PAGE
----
Seismic Behavior of Building Frames Considering Dynamic Soil-Structure Interaction

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Journal Article
International Journal of Geomechanics, 2013, 13 (4), pp. 409 - 420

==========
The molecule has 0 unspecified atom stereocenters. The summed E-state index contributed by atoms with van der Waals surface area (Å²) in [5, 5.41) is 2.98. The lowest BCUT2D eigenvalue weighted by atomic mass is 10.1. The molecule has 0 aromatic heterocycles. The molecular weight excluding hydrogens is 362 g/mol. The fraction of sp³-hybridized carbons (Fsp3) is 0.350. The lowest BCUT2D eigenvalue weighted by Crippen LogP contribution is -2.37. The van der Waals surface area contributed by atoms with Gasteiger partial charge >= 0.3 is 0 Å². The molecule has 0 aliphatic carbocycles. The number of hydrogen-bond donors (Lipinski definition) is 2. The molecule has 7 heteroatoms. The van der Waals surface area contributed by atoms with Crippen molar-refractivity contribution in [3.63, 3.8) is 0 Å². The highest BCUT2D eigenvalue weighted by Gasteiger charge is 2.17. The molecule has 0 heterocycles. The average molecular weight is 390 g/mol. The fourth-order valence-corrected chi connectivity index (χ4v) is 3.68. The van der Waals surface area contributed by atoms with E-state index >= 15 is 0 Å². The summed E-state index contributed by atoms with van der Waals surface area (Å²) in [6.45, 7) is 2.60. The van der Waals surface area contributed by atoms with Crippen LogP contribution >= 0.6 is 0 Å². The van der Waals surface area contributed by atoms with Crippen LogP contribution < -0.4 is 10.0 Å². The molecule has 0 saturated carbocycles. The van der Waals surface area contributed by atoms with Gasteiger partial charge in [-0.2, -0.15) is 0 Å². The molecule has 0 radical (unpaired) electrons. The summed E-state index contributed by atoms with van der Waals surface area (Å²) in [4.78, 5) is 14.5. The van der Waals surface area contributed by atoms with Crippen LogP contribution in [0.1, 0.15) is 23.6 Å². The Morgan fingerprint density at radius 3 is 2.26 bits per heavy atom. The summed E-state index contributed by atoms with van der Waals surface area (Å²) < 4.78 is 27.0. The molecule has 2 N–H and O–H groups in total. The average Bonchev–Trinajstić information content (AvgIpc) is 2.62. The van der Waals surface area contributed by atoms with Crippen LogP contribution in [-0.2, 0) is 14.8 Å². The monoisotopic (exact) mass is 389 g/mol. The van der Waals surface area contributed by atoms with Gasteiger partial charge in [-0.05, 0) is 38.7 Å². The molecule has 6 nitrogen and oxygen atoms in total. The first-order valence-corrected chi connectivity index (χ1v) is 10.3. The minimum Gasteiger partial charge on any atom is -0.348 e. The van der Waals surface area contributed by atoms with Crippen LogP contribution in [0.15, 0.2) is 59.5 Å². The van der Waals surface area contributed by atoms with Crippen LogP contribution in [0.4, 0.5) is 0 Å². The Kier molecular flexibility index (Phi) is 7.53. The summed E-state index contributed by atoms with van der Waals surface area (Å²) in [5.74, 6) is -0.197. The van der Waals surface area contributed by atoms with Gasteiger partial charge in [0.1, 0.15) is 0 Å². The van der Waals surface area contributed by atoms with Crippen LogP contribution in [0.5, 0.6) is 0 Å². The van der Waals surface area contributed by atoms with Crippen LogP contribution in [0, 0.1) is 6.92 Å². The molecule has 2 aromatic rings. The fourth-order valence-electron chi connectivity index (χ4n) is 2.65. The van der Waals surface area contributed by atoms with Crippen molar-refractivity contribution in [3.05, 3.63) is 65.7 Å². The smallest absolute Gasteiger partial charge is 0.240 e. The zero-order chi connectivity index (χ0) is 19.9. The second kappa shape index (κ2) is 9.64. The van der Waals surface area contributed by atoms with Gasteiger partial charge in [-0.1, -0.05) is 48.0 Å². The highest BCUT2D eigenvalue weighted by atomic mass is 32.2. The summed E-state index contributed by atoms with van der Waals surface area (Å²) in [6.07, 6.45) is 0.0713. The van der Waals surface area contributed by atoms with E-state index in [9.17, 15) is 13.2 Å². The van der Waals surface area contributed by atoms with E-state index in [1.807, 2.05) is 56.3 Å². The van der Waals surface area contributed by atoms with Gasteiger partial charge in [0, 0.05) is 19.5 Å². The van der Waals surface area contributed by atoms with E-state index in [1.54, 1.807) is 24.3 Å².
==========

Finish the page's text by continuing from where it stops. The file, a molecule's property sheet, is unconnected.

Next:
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The seismic excitation experienced by structures is a function of the earthquake source, travel path effects, local site effects, and soilstructure interaction (SSI) influences. The result of the first three of these factors is referred to as free-field ground motion. The structural response to free-field motion is influenced by the SSI. In particular, accelerations within structures are affected by the flexibility of the foundation support and variations between the foundation and free-field motions. Consequently, an accurate assessment of inertial forces and displacements in structures can require a rational treatment of SSI effects. In the current study, to depict these effects on the seismic response of moment-resisting building frames, a 10-story moment-resisting building frame resting on a shallow foundation was selected in conjunction with three soil types with shear-wave velocities of less than 600 m/s, representing Soil Classes Ce, De, and Ee according to an existing Australian Standard. The structural sections were designed after applying dynamic nonlinear time-history analysis, based on both the elastic method, and inelastic procedure using the elastic-perfectly plastic behavior of the structural elements. The frame sections were modeled and analyzed using the finite-difference method andthe FLAC 2D software under two different boundary conditions: (1) fixed-base (no SSI) and (2) considering the SSI. Fully nonlinear dynamic analysis under the influence of various earthquake records was conducted and the results of the two different cases for elastic and inelastic behavior of the structuralmodel were extracted, compared, and discussed. The results indicate that the performance level of themodel resting on Soil Class Ce does not change substantially and remains in the life safe level while the performance level of themodel resting on Soil Classes De and Ee substantially increase from the life safe level to near collapse for both elastic and inelastic cases. Thus, considering SSI effects in the elastic and inelastic seismic design of concrete moment-resisting building frames resting on Soil Classes De and Ee is essential. Generally, by decreasing the dynamic properties of the subsoil such as the shear-wave velocity and shear modulus, the base shear ratios decrease while interstory drifts of the moment-resisting building frames increase relatively. In brief, the conventional elastic and inelastic design procedure excluding the SSI is not adequate to guarantee structural safety for moment-resisting building frames resting on Soil Classes De and Ee.
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